Traditionalists may be using old customs against pioneers.
When modern life clashes with tradition in Africa, the number of accusations of witchcraft increases, suggests research in Sierra Leone. A team of Wageningen development economists and anthropologists published their findings in the January edition of African Affairs.
The researchers worked in an area in which small villages have traditionally been the fiefdoms of polygamous 'big men' who also owned most of the land. Other men worked on the land - formerly as slaves and later as a punishment or as a service to be rewarded after about 10 years with marriage to one of the chief's daughters. The arrival of the market economy offers these 'marginal' men an escape route. They become wage labourers on plantations or they grow cash crops, which leaves the big men with less free labour at their disposal.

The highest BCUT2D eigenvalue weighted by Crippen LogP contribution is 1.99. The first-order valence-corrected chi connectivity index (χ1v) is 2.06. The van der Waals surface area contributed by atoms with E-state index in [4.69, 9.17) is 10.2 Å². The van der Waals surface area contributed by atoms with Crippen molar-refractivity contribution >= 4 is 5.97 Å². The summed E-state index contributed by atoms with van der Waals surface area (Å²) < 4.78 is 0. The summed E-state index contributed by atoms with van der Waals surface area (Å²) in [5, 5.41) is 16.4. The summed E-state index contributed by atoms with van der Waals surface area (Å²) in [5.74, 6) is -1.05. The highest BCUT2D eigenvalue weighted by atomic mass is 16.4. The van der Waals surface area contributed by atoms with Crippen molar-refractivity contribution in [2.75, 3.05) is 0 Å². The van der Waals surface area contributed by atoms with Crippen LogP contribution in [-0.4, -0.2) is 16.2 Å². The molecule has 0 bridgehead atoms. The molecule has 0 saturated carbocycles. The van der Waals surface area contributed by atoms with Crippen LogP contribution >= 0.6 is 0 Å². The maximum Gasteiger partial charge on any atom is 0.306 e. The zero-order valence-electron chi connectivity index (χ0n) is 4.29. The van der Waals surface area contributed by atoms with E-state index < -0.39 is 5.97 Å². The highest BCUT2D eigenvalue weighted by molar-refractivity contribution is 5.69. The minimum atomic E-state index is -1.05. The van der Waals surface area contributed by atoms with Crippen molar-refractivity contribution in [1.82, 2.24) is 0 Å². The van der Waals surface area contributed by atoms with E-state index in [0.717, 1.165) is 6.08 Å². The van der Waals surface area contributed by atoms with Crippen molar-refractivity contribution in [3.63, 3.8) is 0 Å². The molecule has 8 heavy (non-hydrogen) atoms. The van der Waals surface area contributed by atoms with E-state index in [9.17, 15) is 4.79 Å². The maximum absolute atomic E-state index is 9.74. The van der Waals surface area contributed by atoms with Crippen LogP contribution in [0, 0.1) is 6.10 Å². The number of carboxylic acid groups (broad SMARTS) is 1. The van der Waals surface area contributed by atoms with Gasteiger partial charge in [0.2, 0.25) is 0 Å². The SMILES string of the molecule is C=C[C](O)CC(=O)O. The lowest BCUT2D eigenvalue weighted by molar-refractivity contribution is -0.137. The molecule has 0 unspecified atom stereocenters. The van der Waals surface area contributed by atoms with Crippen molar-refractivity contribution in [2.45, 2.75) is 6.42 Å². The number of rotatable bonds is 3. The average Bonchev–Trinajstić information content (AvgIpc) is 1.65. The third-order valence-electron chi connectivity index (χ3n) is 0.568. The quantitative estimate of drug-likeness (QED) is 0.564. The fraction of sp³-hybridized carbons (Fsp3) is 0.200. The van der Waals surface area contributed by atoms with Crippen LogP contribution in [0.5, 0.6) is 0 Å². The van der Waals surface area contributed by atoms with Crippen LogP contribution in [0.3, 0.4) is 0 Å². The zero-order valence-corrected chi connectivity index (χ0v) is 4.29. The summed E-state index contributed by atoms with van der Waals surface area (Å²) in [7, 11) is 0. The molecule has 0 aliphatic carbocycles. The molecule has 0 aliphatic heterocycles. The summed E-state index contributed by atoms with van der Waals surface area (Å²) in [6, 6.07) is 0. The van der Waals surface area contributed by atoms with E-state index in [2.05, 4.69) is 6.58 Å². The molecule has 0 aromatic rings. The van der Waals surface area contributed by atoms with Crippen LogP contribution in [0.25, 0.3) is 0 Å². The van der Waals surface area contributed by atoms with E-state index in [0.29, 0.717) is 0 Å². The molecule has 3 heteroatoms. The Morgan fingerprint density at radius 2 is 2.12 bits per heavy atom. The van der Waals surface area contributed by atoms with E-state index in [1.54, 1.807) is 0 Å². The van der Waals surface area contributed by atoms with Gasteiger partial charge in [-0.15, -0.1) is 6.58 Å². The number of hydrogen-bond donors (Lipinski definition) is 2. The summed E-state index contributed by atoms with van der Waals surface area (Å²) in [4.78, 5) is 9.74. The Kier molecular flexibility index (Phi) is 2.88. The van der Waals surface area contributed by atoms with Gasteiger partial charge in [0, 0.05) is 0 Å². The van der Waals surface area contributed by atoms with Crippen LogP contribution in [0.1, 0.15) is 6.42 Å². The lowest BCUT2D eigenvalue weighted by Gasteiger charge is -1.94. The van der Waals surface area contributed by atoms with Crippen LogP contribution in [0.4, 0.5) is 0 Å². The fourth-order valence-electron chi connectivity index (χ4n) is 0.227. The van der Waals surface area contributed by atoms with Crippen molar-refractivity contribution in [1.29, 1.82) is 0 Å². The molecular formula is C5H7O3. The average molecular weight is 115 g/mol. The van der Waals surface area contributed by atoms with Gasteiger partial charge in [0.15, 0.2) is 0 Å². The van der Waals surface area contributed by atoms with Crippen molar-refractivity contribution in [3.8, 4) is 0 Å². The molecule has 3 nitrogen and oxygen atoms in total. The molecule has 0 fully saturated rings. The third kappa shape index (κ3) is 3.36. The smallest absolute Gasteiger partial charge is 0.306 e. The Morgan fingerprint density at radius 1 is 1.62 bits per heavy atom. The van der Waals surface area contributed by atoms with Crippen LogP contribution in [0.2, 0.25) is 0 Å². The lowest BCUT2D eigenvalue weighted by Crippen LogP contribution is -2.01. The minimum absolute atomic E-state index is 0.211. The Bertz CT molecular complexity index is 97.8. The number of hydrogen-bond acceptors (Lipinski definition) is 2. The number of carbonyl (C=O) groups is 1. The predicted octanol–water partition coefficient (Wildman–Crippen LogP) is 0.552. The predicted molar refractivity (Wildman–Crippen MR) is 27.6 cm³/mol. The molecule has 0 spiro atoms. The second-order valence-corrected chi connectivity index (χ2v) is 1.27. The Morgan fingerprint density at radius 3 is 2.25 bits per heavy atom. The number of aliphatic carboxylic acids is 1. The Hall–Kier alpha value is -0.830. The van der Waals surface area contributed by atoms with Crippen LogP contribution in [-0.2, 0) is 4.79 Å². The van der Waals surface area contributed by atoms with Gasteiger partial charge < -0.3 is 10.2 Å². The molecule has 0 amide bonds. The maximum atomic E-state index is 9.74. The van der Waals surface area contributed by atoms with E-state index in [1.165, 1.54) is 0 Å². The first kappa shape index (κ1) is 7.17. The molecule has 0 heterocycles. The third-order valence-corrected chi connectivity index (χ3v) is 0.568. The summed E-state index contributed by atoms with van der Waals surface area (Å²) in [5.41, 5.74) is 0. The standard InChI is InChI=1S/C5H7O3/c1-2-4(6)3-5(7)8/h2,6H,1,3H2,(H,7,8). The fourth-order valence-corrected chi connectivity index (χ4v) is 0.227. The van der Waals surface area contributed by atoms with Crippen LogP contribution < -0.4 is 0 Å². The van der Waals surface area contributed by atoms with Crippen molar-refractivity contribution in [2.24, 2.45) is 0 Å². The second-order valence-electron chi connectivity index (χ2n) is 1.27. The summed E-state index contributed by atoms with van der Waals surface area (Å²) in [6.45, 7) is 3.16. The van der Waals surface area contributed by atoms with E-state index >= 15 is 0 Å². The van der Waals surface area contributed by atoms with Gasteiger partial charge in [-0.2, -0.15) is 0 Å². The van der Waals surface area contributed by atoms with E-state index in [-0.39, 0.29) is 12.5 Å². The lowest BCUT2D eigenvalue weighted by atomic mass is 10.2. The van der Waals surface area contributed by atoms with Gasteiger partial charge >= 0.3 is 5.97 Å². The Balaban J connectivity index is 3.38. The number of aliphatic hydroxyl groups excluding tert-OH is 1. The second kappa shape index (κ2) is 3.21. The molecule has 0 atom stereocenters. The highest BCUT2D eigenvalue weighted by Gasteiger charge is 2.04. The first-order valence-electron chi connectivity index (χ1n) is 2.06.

In villages where the market economy clashed with the old patriarchy, there were more accusations of witchcraft and witch doctors were consulted more often. In villages where one set of values was dominant - whether the traditional or the market-oriented one - these things happened less often.
The study does not offer an explanation of the phenomenon. In the literature the researchers encountered two hypotheses: traditionalists use old customs to discourage the pioneers, or these pioneers resort to accusations of witchcraft because they feel guilty towards the community.